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B968 - Payment of Overtime on Low-Hours Employment Contracts Bill watch

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    B968 - Payment of Overtime on Low-Hours Employment Contracts Bill, TSR Socialist Party



    Payment of Overtime on Low-Hours Employment Contracts Bill 2016

    A Bill to improve pay for workers with unstable or inconsistent income streams and to create incentives for employers to provide certainty

    BE IT ENACTED by The Queen's most Excellent Majesty, by and with the advice and consent of the Commons in this present Parliament assembled, in accordance with the provisions of the Parliament Acts 1911 and 1949, and by the authority of the same, as follows:-

    1. Definitions
    The following definitions are used in this Act:
    1. The 'Full-Time Threshold' shall be 32 guaranteed hours per week.
    2. The 'contracted hours' are the number of hours which are guaranteed to be paid for by the employer.
    3. The 'contracted wages' are the sum paid in remuneration of the employee's work by way of cash, or liquid property with a clear market value.
      a) Property is 'liquid' if it may be expected to be sold at or above market rate within one day.
      b) A market value is 'clear' if the property is subject to free exchange within a market where i) equivalent property is transferred several times per hour on average, and ii) a record of transactions is publicly maintained.
      c) The value of the property concerned shall be the market rate after transactional taxes, agent fees and other costs incurred by the vendor are deducted.
    4. An 'eligible employment contract' is one to which the National Minimum Wage applies, and where the employee is aged 18 or over.
      a) If an employee turns 18 within the duration of the contract, the contract shall become an 'eligible employment contract' from that point.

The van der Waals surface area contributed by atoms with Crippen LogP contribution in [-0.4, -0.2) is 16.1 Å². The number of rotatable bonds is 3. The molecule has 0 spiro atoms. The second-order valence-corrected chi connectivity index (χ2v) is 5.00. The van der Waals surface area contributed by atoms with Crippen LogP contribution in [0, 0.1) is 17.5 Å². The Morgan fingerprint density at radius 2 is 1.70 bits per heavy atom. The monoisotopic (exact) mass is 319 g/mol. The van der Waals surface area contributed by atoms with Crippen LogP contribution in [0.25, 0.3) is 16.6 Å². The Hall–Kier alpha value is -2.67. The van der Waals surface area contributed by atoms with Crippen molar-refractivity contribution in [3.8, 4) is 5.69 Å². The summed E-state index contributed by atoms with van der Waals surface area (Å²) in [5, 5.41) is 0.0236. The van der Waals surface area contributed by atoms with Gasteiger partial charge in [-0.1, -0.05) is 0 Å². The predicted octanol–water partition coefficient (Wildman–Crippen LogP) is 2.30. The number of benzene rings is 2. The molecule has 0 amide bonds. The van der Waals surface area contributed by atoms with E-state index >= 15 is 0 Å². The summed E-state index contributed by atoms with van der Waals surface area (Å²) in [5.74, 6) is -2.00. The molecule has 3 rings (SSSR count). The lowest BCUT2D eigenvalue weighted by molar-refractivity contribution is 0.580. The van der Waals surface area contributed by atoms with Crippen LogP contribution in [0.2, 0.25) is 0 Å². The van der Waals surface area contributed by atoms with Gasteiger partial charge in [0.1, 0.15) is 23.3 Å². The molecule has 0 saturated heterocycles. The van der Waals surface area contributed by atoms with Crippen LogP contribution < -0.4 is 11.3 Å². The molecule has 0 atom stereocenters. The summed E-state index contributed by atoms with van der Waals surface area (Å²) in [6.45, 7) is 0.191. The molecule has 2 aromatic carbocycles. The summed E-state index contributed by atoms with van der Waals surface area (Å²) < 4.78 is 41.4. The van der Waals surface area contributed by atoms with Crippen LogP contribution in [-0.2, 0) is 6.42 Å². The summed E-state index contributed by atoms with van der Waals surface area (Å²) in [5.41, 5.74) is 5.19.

2. Overtime payment on low-hours employment contracts
    1. On eligible employment contracts with less guaranteed hours than the Full-Time Threshold, any hours worked which are beyond the number of contracted hours must be paid at the Enhanced Rate.
    2. The Enhanced Rate shall be the following:
      a) For contracted wages between the National Minimum Wage (NMW) and 1.2 times the NMW, the Enhanced Rate shall be 160% of the contracted wage.
      b) For contracted wages between the 1.2 times the NMW and 1.5 times the NMW, the Enhanced Rate shall be 140% of the contracted wage.
      c) For contracted wages between 1.5 times the NMW and 3 times the NMW, the Enhanced Rate shall be 120% of the contracted wage.
      d) For contracted wages which are greater than 3 times the NMW, the Enhanced Rate shall be 100% of the contracted wage.
    3. The right to be paid the Enhanced Rate where specified by this Act may not be alienated through contract or through any other means.
    4. Any additional sums due under this section are payable in the same way as the contracted wage (for instance, where the contracted wage is paid through a mixture of stock options and cash, the additional sum may be paid through stock options or cash, but no through no other means), with the exception that payment in cash shall always be permissible.

    3. Requirement to retain record of employment contract
    1. The employer must retain, and offer to the employee a copy of a record of all non-written employment contracts, stating clearly the number of contracted hours and the contracted wage.
    2. Failing to do so may result in a fine up to 5% of the annual revenue of the beneficiary of the employee's work, payable by the employer.

    4. Civil claims for non-compliance
    1. Where an employee believes that section 2 or section 3(1) above is not being complied with by their employer, they may bring a civil complaint before the Employment Tribunal.
    2. An employee has standing to bring a claim under section 2 above if they can demonstrate the existence of a contract under which an Enhanced Rate of 101% or greater may become liable to be paid.
    3. An employee has standing to bring a claim under section 3(1) above automatically.
    4. If a successful claim is brought under section 2 above, damage consisting of impacts on the employee's personal life, including, but not limited to fees and interest payments incurred through debt, loss of property through debt or otherwise, and impacts on personal relationships as loss of amenity demages, should not be considered too remote.

    5. Criminal offence of non-compliance
    1. Deliberate and sustained non-compliance with sections 2 or 3(1) above shall amount to a criminal offence.
    2. The maximum penalty for non-compliance with section 2 above shall be six times the amount unpaid, or 10% of the annual revenue of the beneficiary of the employee's work, whichever is greater.
    3. The maximum penalty for non-compliance with section 3(1) is as defined in section 3(2).

    6. Commencement, Short Title and Extent